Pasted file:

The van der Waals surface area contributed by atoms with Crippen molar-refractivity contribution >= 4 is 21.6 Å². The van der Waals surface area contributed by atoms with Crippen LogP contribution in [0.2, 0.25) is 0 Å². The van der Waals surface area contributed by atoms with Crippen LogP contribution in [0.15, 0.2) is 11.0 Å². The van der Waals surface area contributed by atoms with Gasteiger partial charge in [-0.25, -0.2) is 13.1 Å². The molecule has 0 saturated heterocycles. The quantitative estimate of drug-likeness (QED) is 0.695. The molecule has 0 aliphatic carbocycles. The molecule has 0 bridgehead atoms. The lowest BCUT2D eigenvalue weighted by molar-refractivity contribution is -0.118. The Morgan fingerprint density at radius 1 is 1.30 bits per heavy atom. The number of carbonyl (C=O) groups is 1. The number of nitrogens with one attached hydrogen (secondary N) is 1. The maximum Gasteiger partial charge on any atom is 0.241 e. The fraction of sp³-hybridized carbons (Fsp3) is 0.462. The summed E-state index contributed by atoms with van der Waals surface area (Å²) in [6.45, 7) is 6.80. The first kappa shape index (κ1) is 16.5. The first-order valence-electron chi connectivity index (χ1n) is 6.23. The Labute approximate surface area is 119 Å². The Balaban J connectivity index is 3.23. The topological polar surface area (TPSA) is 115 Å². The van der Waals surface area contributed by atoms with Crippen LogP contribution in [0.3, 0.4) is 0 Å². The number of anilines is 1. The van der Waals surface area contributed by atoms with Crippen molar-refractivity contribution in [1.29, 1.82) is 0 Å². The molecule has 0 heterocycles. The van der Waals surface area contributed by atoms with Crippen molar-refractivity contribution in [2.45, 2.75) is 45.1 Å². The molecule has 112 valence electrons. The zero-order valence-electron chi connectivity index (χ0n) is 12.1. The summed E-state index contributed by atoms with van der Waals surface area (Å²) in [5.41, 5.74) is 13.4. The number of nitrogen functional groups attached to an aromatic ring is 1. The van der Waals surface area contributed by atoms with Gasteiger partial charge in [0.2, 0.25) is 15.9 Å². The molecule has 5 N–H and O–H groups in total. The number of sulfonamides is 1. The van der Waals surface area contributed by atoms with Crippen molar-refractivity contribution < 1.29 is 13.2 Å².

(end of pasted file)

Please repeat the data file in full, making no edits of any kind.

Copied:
The van der Waals surface area contributed by atoms with Crippen molar-refractivity contribution >= 4 is 21.6 Å². The van der Waals surface area contributed by atoms with Crippen LogP contribution in [0.2, 0.25) is 0 Å². The van der Waals surface area contributed by atoms with Crippen LogP contribution in [0.15, 0.2) is 11.0 Å². The van der Waals surface area contributed by atoms with Gasteiger partial charge in [-0.25, -0.2) is 13.1 Å². The molecule has 0 saturated heterocycles. The quantitative estimate of drug-likeness (QED) is 0.695. The molecule has 0 aliphatic carbocycles. The molecule has 0 bridgehead atoms. The lowest BCUT2D eigenvalue weighted by molar-refractivity contribution is -0.118. The Morgan fingerprint density at radius 1 is 1.30 bits per heavy atom. The number of carbonyl (C=O) groups is 1. The number of nitrogens with one attached hydrogen (secondary N) is 1. The maximum Gasteiger partial charge on any atom is 0.241 e. The fraction of sp³-hybridized carbons (Fsp3) is 0.462. The summed E-state index contributed by atoms with van der Waals surface area (Å²) in [6.45, 7) is 6.80. The first kappa shape index (κ1) is 16.5. The first-order valence-electron chi connectivity index (χ1n) is 6.23. The Labute approximate surface area is 119 Å². The Balaban J connectivity index is 3.23. The topological polar surface area (TPSA) is 115 Å². The van der Waals surface area contributed by atoms with Crippen LogP contribution in [0.3, 0.4) is 0 Å². The number of anilines is 1. The van der Waals surface area contributed by atoms with Crippen molar-refractivity contribution in [1.29, 1.82) is 0 Å². The molecule has 0 heterocycles. The van der Waals surface area contributed by atoms with Crippen molar-refractivity contribution in [2.45, 2.75) is 45.1 Å². The molecule has 112 valence electrons. The zero-order valence-electron chi connectivity index (χ0n) is 12.1. The summed E-state index contributed by atoms with van der Waals surface area (Å²) in [5.41, 5.74) is 13.4. The number of nitrogen functional groups attached to an aromatic ring is 1. The van der Waals surface area contributed by atoms with Gasteiger partial charge in [0.2, 0.25) is 15.9 Å². The molecule has 5 N–H and O–H groups in total. The number of sulfonamides is 1. The van der Waals surface area contributed by atoms with Crippen molar-refractivity contribution < 1.29 is 13.2 Å².